Page last updated at 15:43 GMT, Wednesday, 25 November 2009

UK government plans new Scottish Parliament powers

Scottish Parliment building

The UK government has announced a list of new powers it wants to transfer from Westminster to the Scottish Parliament, under its response to the Calman Commission review of devolution.

Scottish Secretary Jim Murphy told the Commons a new Scotland Bill would be published after the general election, if Labour was returned to power, and would become law before the Holyrood elections in 2015.

Here, Andrew Black, BBC Scotland political reporter looks at the proposals:


The Scottish Parliament has always had the power to vary the standard rate of income tax - the so-called Tartan Tax - by 3p, but this has never been used.

The UK government has proposed a series of new tax powers for Holyrood.

The main proposal would see the Treasury deducting 10p from standard and upper rates of income tax in Scotland, accompanied by a cut in the block grant Holyrood gets from the UK Government.

MSPs would then have to decide what to do - if they levy 10p, the amount of cash Scotland will get would stay the same, through the combination of Treasury grant, UK tax and Scottish tax.

They could choose to increase the levy and people's taxes as a result or cut it - meaning a likely reduction in public services.

In addition, three other taxes - stamp duty, aggregates levy and landfill - would also be devolved, with a corresponding £500m cut in the block grant.

The UK government would also give new powers to Holyrood on capital borrowing, with Scotland having to repay the cash through increasing tax.


As well as featuring as one of the Calman Commission's main conclusions, devolving powers on airgun control is also a long-standing SNP commitment.

The Scottish government argues there is a distinct problem with air weapons north of the Border - an argument it says was proved by the death in 2005 of two-year-old Andrew Morton, who was hit in the head by an airgun shot in Easterhouse, Glasgow.

In March 2008, the UK government rejected a call from SNP ministers for a review of gun laws, while turning down an invitation to co-host a firearms summit with the Scottish government, saying at the time that gun law had already been tightened and had brought results.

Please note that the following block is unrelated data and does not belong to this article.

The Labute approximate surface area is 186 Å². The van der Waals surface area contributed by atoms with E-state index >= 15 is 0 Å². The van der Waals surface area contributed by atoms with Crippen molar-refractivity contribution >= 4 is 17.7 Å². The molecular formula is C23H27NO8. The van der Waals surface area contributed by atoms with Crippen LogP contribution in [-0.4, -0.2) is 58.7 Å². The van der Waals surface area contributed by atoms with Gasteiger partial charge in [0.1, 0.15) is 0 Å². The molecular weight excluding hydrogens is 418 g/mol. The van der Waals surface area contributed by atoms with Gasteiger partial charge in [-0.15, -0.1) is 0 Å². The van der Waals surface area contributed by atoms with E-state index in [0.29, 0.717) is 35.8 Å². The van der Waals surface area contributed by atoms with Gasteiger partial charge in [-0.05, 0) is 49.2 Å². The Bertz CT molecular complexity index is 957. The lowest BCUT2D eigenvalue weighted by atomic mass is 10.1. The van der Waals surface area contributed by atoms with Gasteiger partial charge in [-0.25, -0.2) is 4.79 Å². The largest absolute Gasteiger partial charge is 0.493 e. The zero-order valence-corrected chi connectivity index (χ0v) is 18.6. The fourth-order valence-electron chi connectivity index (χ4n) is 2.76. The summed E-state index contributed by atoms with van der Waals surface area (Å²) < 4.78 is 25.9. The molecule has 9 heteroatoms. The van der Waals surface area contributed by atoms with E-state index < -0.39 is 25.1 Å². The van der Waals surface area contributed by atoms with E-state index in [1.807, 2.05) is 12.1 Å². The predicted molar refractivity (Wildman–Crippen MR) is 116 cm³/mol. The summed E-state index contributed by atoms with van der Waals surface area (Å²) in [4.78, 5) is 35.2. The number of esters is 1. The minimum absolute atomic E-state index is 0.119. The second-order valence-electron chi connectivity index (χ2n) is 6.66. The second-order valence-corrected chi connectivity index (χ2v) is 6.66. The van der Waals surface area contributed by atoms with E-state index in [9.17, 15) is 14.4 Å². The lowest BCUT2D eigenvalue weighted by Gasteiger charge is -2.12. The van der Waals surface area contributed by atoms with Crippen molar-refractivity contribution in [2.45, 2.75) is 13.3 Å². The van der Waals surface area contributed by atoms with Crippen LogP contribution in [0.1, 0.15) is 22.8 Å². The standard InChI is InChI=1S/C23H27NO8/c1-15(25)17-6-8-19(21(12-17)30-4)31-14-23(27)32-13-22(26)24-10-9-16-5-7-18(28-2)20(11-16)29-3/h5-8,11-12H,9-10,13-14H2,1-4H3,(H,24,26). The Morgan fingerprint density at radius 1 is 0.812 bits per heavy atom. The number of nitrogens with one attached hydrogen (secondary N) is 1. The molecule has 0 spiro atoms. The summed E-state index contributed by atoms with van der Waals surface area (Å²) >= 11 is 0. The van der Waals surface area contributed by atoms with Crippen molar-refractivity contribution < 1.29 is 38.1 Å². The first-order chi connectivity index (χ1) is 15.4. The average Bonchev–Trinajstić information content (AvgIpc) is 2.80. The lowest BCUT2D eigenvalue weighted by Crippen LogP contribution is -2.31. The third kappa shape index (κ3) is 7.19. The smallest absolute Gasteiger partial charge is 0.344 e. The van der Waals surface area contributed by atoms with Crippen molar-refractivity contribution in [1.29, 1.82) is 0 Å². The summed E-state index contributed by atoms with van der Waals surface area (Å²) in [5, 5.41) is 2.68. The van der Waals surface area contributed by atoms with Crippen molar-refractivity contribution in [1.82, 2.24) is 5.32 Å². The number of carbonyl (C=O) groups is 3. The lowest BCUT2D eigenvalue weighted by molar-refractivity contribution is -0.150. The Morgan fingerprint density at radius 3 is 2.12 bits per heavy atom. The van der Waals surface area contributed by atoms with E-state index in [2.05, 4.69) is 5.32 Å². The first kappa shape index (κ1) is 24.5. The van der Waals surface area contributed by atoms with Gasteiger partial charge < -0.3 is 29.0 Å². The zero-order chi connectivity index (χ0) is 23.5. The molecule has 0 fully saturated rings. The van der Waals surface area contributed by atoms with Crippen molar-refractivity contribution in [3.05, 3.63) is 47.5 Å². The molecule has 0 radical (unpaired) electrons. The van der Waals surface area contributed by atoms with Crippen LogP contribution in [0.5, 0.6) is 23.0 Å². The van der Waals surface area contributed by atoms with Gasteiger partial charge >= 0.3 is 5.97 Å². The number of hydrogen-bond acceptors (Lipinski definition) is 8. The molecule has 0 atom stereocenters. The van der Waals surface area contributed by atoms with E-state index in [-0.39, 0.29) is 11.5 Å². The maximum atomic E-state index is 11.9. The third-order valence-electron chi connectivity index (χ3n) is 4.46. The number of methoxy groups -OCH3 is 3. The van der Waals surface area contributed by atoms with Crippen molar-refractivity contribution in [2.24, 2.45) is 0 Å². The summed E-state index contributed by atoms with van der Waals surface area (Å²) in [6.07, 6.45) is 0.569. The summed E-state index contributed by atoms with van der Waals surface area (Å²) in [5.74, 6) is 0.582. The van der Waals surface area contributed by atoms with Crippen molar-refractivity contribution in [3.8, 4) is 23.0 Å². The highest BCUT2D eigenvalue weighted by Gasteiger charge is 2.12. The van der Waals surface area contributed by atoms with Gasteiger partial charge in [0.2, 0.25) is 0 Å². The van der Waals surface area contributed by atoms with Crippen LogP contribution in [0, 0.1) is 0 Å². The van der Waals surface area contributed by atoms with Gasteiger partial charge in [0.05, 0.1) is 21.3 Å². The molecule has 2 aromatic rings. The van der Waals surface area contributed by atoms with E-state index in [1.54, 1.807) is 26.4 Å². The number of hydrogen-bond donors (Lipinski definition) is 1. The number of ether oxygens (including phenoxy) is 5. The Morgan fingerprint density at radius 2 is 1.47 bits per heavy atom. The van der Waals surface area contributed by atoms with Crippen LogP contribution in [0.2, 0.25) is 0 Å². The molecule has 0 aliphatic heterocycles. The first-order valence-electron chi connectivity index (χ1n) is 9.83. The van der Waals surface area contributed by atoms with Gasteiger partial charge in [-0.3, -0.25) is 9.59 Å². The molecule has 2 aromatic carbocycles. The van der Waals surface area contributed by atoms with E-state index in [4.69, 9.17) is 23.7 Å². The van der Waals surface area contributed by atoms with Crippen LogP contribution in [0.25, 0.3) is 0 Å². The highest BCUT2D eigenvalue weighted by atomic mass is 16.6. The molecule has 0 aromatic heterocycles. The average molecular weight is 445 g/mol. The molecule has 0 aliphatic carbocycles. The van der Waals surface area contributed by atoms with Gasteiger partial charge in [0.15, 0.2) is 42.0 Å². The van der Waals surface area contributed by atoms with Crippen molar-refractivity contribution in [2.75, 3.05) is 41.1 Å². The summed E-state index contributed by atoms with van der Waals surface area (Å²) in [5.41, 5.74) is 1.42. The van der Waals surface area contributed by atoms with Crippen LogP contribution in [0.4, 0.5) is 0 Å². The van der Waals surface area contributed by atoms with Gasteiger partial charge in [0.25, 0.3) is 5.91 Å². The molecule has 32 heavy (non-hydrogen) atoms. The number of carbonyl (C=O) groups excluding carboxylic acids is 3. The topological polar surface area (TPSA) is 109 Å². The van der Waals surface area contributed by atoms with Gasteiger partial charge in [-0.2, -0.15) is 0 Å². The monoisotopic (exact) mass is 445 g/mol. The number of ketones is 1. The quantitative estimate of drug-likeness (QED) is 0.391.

On reflection, Mr Murphy said airguns caused too many injuries and tragedies in Scotland.


Holyrood would gain powers to set drink-drive limits under this proposal.

In December 2008, the Scottish Parliament voted in favour of cutting the drink-driving limit from 80mg to 50mg per 100ml of blood - roughly the equivalent of one glass of beer or wine.

Labour and Tory MSPs abstained in the vote, but Scottish Justice Secretary Kenny MacAskill said the the 40-year-old limit was outdated and unfit for purpose.

The Scottish secretary expressed a preference for a single limit across the UK, but added there were "no overwhelming reasons" why the power should not be devolved.


The UK government has proposed to devolve powers on setting national speed limits to the Scottish Parliament, in line with one of the key recommendations of the Calman Commission.


The prospect of control over Scottish Parliament elections being devolved from Westminster seems less likely, given the language used by the UK government.

This was not only a Calman Commission recommendation but also the key finding of the Gould review into the 2007 Holyrood election fiasco, which resulted in more than 140,000 spoilt ballot papers and the suspension of a number of counts.

The Westminster government said it would "consider carefully how certain aspects of executive responsibility for putting in place the framework for the administration of the Scottish Parliament elections might be devolved".


It has been proposed the Westminster government takes back devolved powers in several areas, where it feels a "consistent approach" is needed.

This includes the regulation of healthcare professionals, regulations on insolvency practitioners and regulation of the charity sector.


Legislatively speaking this is the simplest recommendation - idealistically it could be the most difficult to make happen.

Following a series of spats between the Scottish and UK governments, the Scottish secretary wants the two administrations to get along better.

Westminster would seek to work more closely with Scottish ministers in areas such as a Scottish member of the BBC Trust and appointment of the Crown Estate commissioner.

Other areas include immigration policy and the Health and Safety Executive.

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